|Written by Jesse Alexander|
|29 Apr 2009|
Nestled 100 feet below the military base at Basil Hill near Corsham, and 50 feet above I.K. Brunel’s Box Tunnel that was cut through the limestone hills in the 1830s linking London to the South West of England, lies a decrepit relic of the Cold War. The nuclear bunker – codenamed ‘Turnstile’ – was the British Government’s alternative seat outside of London, with the ability to order retaliatory nuclear strikes, in the event of aggression between the West and the Soviet Union. The 35 acre complex that was built into disused stone quarry galleries was equipped with infrastructure and provisions to support up to 4,000 personnel in self-sufficient isolation for three months.|
The quarry was used during the Second World War as an ammunition dump, an RAF command centre and also as an aero engine factory. The site underwent conversion into a bunker and command centre in the 1950s, prepared with the latest equipment and communications technologies. Cover was blown of the facility in 1982, although it was not publically decommissioned and declassified for another 20 years. Despite fastidious and highly secretive planning, the Turnstile operation was flawed: The facility was not designed to accommodate the families of those who were intended to man the bunker, which would have forced some personnel to refuse the order to scramble. Also, despite the bunker being accessible via a spur line from the Great Western main line at the entrance to Box Tunnel, it would have been very challenging to muster and transport the 200-plus defence and cabinet staff from London to join the others already assembled in the bunker, in the event of incoming missiles. Furthermore, it is very likely that the Soviets knew the location of Turnstile.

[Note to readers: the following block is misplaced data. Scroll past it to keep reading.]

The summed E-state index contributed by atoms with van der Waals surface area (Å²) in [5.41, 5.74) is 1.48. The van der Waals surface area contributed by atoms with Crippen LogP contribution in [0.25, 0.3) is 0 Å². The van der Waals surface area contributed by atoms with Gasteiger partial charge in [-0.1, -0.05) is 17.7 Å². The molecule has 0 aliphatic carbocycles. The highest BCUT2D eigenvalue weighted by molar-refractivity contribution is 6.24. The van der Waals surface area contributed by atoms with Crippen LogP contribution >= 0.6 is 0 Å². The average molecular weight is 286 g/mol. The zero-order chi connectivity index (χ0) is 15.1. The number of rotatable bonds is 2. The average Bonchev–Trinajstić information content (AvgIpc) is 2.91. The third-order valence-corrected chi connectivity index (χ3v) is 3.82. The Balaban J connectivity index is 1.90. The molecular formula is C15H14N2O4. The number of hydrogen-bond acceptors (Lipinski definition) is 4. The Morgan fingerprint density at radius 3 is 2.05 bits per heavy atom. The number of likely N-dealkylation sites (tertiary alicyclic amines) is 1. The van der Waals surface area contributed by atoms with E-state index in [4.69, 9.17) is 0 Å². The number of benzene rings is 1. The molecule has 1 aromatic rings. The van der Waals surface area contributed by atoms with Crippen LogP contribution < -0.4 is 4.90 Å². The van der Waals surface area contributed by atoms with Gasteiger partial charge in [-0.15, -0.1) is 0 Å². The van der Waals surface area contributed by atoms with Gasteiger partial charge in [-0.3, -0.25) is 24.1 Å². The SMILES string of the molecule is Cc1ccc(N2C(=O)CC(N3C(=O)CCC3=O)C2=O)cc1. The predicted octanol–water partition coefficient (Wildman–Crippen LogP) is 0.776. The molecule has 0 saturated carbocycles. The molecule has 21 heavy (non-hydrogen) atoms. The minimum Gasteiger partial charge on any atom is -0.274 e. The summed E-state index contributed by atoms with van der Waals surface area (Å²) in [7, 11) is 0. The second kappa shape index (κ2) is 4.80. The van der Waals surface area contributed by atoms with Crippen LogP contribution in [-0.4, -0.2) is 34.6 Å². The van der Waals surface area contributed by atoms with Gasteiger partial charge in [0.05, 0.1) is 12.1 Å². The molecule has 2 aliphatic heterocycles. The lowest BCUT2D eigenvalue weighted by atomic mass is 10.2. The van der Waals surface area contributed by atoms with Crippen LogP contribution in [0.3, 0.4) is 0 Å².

Whether or not its masters would ever have manned the facility, the bunker remained in a state of readiness, and to a certain extent still does. Although the generators may be rusted, and the communication systems rendered defunct, the stockpiles of office furniture, stationery, waste-paper baskets, floor polish and toilet brushes are an unsettling reminder of how prepared our leaders were for Armageddon. With that said, the image of life in the bunker for the 4,000 soldiers, scientists and civil-servants, hand-picked to decide the fate of the world above, after they had dined on their last supper at the end of the three months’ rations equally does not bear thinking about.
The future of the bunker is uncertain. Enquiries have been made about the possibility of using the facility as a vault for data, and even as a store for vintage wines. However, the location of the bunker – below an active military base – has obvious practical implications which are restrictive to commercial or even public uses. It seems most likely that the artefacts and infrastructure will continue to crumble and decay ever more, and eventually be sealed off from the outside world completely.